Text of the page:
5. a Samaritan city called Sychar: In Matthew 10:5 Jesus sent out the twelve disciples with the following instructions: "…enter no town of the Samaritans." Though, in the Synoptic Gospels, Jesus excluded the Samaritans from the mission of the twelve, he calls attention to the Samaritan leper as an example of faith (Luke 17:16), and to the Good Samaritan as an example of love (Luke 10:25-37). The first Christian mission outside Jerusalem was to Samaria (Acts 8:4-25).
Sychar: This is probably Askar, a village near Shechem. Jacob’s field: Genesis 48:22. Joshua 24:32: Joseph was buried there.
6. Jacob's well: Jacob’s well is not mentioned in the Old Testament. By the 380 AD, a church was built at the site of a well that was identified as Jacob’s well at Balata, south-east of Shechem.
9. a Jew: Only here, in John, is Jesus identified as a Jew (a Judean). In fact he is a Galilean.
Jews do not share things in common with Samaritans: A comment by John or a later gloss, this comment reflects the historical hostility between Israel and the Samaritans based on Nehemiah 4. The comment would not have been necessary for those who knew of the hostility between the two groups, which suggests that the readers do not know of that hostility. In John 8:48 Jesus is denounced as a Samaritan by Judeans, perhaps because of his dealings with them, but certainly to make Jesus an ‘outsider’ in Judean society.
10-15: A dialogue like that in chapter 3, filled with misunderstanding and mystery. Jesus is the source of eternal life, expressed in terms of living water.
10. living water: "…the term is ambiguous, so that the woman understands ‘living water’ to mean ‘spring water,’ while Jesus understands it to refer to ‘water of life.’" [4] Jeremiah 2:21, 17:13: Yahweh is identified as "the fountain of living water."
14. those who drink of the water that I will give them will never be thirsty: See Eccesiasticus 24:21. The image of never thirsting and thirsting seem contradictory, but the reality they reflect is the same; having tasted what Jesus offers, nothing else can satisfy. He is also the bread of life (John 6:49-51).
16-19: The woman identifies Jesus as a prophet because of his inexplicable knowledge of her circumstances. See verse 29.
20-24: A second dialogue which leads to the principle that worship of God must be in spirit and truth.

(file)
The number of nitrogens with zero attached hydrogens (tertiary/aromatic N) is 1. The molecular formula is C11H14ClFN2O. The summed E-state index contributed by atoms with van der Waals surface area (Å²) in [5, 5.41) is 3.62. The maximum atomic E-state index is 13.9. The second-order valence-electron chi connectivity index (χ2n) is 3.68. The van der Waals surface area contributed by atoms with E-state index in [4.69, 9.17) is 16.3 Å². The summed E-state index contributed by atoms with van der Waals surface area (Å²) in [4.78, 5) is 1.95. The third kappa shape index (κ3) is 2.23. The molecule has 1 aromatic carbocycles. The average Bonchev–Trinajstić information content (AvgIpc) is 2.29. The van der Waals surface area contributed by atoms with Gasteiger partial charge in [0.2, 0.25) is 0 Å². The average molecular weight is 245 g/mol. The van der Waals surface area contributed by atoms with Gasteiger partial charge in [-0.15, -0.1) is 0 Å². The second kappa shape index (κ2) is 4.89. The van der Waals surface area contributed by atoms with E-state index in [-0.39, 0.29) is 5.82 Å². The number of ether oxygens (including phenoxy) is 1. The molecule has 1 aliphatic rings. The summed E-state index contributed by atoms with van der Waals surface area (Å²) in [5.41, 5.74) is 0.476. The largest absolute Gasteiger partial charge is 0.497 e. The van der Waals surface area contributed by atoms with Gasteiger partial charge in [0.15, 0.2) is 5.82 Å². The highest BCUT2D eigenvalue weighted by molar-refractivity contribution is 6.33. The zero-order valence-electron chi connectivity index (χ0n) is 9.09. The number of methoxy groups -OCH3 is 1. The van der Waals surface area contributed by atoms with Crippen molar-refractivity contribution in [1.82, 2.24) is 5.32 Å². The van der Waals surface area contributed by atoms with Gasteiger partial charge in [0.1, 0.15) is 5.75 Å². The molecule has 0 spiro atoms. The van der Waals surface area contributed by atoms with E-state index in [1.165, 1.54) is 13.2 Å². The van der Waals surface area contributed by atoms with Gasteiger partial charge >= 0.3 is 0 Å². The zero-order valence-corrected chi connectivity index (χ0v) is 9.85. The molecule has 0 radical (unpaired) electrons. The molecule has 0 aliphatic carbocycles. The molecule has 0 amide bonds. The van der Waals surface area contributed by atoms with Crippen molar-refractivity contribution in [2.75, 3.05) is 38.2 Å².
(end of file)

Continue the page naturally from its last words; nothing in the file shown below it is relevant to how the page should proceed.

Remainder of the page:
21. neither on this mountain nor in Jerusalem: The reference to the place of worship reflects the difference in what the Samaritans and Judeans accepted as authoritative Scripture. The Samaritans accepted only the books of Moses, and that in their own unique version, the Samaritan Pentateuch, which indicated that the proper place to worship Yahweh was on Mt. Gerizim Jesus declares that cults, sects, divisions, canons will cease to be significant.
25-26: A third dialogue: What the Samaritans believed about a Messiah is unknown. It was probably based on Deuteronomy 18:15. Jesus identifies himself as the Messiah..
26. I am he: One of several (6:20; 8:24, 28, 58; 13:19; 18:5-8) self-identifications by Jesus. Some think it reflects the "I am" statements of Yahweh in the Old Testament, for example in Exodus 3:14.
27. They were astonished that he was speaking with a woman: Casual conversation between unrelated men and women was considered inappropriate.
28-30, 39-42. Many Samaritans from that city believed in him because of the woman's testimony: The first missionary (apart from the disciples) was a Samaritan and a woman!
31-38: A fourth dialogue. This one is between Jesus and the disciples. Again misunderstanding and clarification is the process. Jesus’ food is obedience to the Father, the harvest is gathering fruit for eternal life, people for the kingdom.
35-36: Cf. Matthew 9:37-38: "The harvest is plentiful, but the laborers are few; therefore ask the Lord of the harvest to send out laborers into his harvest."
40. he stayed there two days: Philip preached to the Samaritans in Acts 8:5ff. The conversion of Samaritans had to be confirmed before the Jerusalem church would accept it (Acts 8:14ff).
     There are several points to be made. In dealing with Samaritans Jesus demonstrates that God’s gifts are for outsiders. Those who consider themselves worthy of those gifts will be disappointed. The gifts God gives us in Jesus can no more be understood directly than God can be looked at directly. Jesus personifies God. Water and harvest personify eternal life. We should, perhaps, not be too sure we know what that is. For some revelation is direct, but most of us depend on the faithful witness of others.